Broadway in Tucson will pay $50,000 to the city to get out of the one year remaining on its contract at the Tucson Music Hall.
The settlement means the theater company can start its new contract with Centennial Hall free and clear of any obligations to city. Earlier this year, the Nederlander Organization, the parent company of Broadway in Tucson, signed a three-year agreement to hold its shows at the University of Arizona-owned building.
"Settling it and being able to move forward is a great thing," said Broadway in Tucson's general manager, Lendra Kearns.
While the city picks up $50,000, it loses much more as it watches one of its most profitable clients take its shows across town.
Last year alone, city records show, Nederlander paid nearly $266,000 for use of the Music Hall.
While double bookings and a lack of staffers solely dedicated to theater productions contributed to Broadway in Tucson's ditching the city-run facility, the biggest factor was a limited number of available dates on which the company could book its shows.
Since the city gives scheduling preference to the Tucson Symphony Orchestra and Arizona Opera, it left Broadway in Tucson with a limited number of dates each year to book its shows. And most of those dates surrounded major holidays, times when most people are spending time with families and not attending touring Broadway productions.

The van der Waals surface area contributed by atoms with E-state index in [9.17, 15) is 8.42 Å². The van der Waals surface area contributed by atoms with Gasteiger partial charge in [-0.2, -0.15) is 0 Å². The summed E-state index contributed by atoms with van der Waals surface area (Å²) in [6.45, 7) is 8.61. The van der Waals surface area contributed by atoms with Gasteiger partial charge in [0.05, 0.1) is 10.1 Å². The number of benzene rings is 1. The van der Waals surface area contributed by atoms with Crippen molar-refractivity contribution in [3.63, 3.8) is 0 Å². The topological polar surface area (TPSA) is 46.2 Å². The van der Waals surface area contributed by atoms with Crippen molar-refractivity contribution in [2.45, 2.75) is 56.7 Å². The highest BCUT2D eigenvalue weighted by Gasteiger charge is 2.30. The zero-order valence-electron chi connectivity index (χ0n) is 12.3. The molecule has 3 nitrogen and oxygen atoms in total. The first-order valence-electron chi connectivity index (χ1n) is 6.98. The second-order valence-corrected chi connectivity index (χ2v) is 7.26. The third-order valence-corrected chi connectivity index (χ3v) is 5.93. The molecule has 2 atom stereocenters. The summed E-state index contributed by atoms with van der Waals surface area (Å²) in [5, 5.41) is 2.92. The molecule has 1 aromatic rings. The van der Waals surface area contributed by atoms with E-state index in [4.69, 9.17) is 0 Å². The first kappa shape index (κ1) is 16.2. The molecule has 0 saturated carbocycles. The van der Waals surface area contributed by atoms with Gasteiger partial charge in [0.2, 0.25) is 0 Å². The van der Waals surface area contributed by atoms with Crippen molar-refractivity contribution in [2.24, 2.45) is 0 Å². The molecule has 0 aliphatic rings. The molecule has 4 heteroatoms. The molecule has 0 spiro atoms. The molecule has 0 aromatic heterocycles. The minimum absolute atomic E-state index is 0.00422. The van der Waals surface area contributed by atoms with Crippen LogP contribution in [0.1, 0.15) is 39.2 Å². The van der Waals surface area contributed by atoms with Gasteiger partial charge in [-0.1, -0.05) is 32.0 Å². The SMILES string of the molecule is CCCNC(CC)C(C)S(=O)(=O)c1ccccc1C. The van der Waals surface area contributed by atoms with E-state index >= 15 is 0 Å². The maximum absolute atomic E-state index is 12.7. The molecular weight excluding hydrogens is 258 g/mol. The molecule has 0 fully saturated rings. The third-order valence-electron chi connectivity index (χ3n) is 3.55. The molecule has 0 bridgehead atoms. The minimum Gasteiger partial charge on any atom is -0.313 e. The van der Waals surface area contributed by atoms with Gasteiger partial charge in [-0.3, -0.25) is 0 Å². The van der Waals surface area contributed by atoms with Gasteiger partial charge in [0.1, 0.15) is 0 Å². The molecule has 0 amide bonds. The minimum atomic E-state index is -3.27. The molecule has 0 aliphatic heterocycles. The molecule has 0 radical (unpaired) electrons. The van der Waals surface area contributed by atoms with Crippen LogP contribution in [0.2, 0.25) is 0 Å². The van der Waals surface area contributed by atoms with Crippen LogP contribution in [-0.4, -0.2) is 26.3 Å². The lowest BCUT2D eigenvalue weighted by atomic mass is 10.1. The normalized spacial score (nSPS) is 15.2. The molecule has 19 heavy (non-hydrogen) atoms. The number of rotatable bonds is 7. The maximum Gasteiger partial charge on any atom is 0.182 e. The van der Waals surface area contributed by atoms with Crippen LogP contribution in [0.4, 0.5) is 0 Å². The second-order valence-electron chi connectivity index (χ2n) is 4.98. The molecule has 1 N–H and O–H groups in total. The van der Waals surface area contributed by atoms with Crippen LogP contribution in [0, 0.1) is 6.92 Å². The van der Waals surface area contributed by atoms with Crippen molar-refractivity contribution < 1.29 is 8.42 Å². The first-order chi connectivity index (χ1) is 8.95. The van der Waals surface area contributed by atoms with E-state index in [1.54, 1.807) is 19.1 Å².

"They gave me Christmas and Thanksgiving weekend, and I always could count on having Rodeo Week as well," Kearns said.
Once it became clear the city wasn't going to allow Broadway in Tucson some flexibility in scheduling, Kearns said, the decision was made to make a change.
"That's always been a challenge for the (Tucson Convention Center): Is it a community center or a national production (destination)?" she said. "The perception has always been it's a community center."
At least one city official said more should have been done to keep the company at the TCC.
"Someone in the (City Manager's Office) should have seen the red flags when two non-revenue-generating (productions) took precedence over Broadway in Tucson," Councilman Steve Kozachik said. "It's a shame we didn't give them scheduling priority and relegated them to what dates were left over."
Broadway in Tucson presents five shows a season in an average year and has been holding shows at the Music Hall since 2004.
Contact reporter Darren DaRonco at 573-4243 or email@example.com